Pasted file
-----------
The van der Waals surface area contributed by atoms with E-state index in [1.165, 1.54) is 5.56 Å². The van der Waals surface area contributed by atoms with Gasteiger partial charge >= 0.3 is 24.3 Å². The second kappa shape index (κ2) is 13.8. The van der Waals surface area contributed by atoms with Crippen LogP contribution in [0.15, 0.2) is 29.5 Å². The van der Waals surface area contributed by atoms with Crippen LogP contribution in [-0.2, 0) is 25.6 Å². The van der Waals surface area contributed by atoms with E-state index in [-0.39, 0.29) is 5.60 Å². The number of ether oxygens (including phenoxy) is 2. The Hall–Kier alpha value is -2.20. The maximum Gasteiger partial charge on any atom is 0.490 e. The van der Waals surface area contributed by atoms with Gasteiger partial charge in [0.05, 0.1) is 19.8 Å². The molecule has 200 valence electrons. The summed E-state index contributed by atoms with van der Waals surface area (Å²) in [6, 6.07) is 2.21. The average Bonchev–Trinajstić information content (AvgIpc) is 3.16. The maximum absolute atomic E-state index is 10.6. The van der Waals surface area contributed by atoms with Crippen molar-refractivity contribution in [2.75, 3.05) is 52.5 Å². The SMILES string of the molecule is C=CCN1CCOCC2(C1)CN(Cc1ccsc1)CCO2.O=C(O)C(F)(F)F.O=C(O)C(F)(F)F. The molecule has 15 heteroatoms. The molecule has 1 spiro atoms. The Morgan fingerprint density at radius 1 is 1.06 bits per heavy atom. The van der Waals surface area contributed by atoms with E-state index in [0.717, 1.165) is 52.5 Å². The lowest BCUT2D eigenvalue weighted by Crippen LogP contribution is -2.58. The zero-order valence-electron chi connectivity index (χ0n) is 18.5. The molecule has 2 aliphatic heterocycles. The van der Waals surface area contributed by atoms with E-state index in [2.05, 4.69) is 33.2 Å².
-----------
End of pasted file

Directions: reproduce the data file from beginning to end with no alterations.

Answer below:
The van der Waals surface area contributed by atoms with E-state index in [1.165, 1.54) is 5.56 Å². The van der Waals surface area contributed by atoms with Gasteiger partial charge >= 0.3 is 24.3 Å². The second kappa shape index (κ2) is 13.8. The van der Waals surface area contributed by atoms with Crippen LogP contribution in [0.15, 0.2) is 29.5 Å². The van der Waals surface area contributed by atoms with Crippen LogP contribution in [-0.2, 0) is 25.6 Å². The van der Waals surface area contributed by atoms with E-state index in [-0.39, 0.29) is 5.60 Å². The number of ether oxygens (including phenoxy) is 2. The Hall–Kier alpha value is -2.20. The maximum Gasteiger partial charge on any atom is 0.490 e. The van der Waals surface area contributed by atoms with Gasteiger partial charge in [0.05, 0.1) is 19.8 Å². The molecule has 200 valence electrons. The summed E-state index contributed by atoms with van der Waals surface area (Å²) in [6, 6.07) is 2.21. The average Bonchev–Trinajstić information content (AvgIpc) is 3.16. The maximum absolute atomic E-state index is 10.6. The van der Waals surface area contributed by atoms with Crippen molar-refractivity contribution in [2.75, 3.05) is 52.5 Å². The SMILES string of the molecule is C=CCN1CCOCC2(C1)CN(Cc1ccsc1)CCO2.O=C(O)C(F)(F)F.O=C(O)C(F)(F)F. The molecule has 15 heteroatoms. The molecule has 1 spiro atoms. The Morgan fingerprint density at radius 1 is 1.06 bits per heavy atom. The van der Waals surface area contributed by atoms with E-state index in [0.717, 1.165) is 52.5 Å². The lowest BCUT2D eigenvalue weighted by Crippen LogP contribution is -2.58. The zero-order valence-electron chi connectivity index (χ0n) is 18.5. The molecule has 2 aliphatic heterocycles. The van der Waals surface area contributed by atoms with E-state index in [2.05, 4.69) is 33.2 Å².